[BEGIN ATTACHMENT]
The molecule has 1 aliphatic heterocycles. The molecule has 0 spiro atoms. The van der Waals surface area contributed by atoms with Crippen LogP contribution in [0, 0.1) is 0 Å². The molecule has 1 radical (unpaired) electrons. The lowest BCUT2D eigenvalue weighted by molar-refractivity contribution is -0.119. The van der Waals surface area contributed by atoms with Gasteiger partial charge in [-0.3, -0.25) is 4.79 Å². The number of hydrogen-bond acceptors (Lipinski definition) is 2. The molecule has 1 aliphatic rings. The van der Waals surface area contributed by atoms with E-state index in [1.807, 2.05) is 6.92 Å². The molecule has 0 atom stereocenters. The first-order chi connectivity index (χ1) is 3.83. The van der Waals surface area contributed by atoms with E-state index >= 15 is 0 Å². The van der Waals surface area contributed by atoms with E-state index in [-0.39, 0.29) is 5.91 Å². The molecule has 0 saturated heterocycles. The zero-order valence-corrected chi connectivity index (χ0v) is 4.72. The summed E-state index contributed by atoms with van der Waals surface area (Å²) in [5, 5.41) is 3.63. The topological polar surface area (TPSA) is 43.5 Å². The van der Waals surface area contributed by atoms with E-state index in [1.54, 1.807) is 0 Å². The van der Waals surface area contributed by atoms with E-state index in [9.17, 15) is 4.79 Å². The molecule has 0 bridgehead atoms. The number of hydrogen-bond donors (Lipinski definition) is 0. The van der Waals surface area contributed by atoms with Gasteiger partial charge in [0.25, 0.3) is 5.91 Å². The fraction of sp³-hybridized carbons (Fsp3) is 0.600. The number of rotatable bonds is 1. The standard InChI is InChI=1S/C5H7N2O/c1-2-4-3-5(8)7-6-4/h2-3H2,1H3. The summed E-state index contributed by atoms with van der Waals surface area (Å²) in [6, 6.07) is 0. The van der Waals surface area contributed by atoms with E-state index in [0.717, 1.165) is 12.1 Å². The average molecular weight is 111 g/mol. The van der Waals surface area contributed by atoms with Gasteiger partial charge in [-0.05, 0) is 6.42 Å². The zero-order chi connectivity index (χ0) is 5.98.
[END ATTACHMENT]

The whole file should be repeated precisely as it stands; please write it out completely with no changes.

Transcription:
The molecule has 1 aliphatic heterocycles. The molecule has 0 spiro atoms. The van der Waals surface area contributed by atoms with Crippen LogP contribution in [0, 0.1) is 0 Å². The molecule has 1 radical (unpaired) electrons. The lowest BCUT2D eigenvalue weighted by molar-refractivity contribution is -0.119. The van der Waals surface area contributed by atoms with Gasteiger partial charge in [-0.3, -0.25) is 4.79 Å². The number of hydrogen-bond acceptors (Lipinski definition) is 2. The molecule has 1 aliphatic rings. The van der Waals surface area contributed by atoms with E-state index in [1.807, 2.05) is 6.92 Å². The molecule has 0 atom stereocenters. The first-order chi connectivity index (χ1) is 3.83. The van der Waals surface area contributed by atoms with E-state index >= 15 is 0 Å². The van der Waals surface area contributed by atoms with E-state index in [-0.39, 0.29) is 5.91 Å². The molecule has 0 saturated heterocycles. The zero-order valence-corrected chi connectivity index (χ0v) is 4.72. The summed E-state index contributed by atoms with van der Waals surface area (Å²) in [5, 5.41) is 3.63. The topological polar surface area (TPSA) is 43.5 Å². The van der Waals surface area contributed by atoms with E-state index in [1.54, 1.807) is 0 Å². The van der Waals surface area contributed by atoms with E-state index in [9.17, 15) is 4.79 Å². The molecule has 0 bridgehead atoms. The number of hydrogen-bond donors (Lipinski definition) is 0. The van der Waals surface area contributed by atoms with Gasteiger partial charge in [0.25, 0.3) is 5.91 Å². The fraction of sp³-hybridized carbons (Fsp3) is 0.600. The number of rotatable bonds is 1. The standard InChI is InChI=1S/C5H7N2O/c1-2-4-3-5(8)7-6-4/h2-3H2,1H3. The summed E-state index contributed by atoms with van der Waals surface area (Å²) in [6, 6.07) is 0. The van der Waals surface area contributed by atoms with E-state index in [0.717, 1.165) is 12.1 Å². The average molecular weight is 111 g/mol. The van der Waals surface area contributed by atoms with Gasteiger partial charge in [-0.05, 0) is 6.42 Å². The zero-order chi connectivity index (χ0) is 5.98.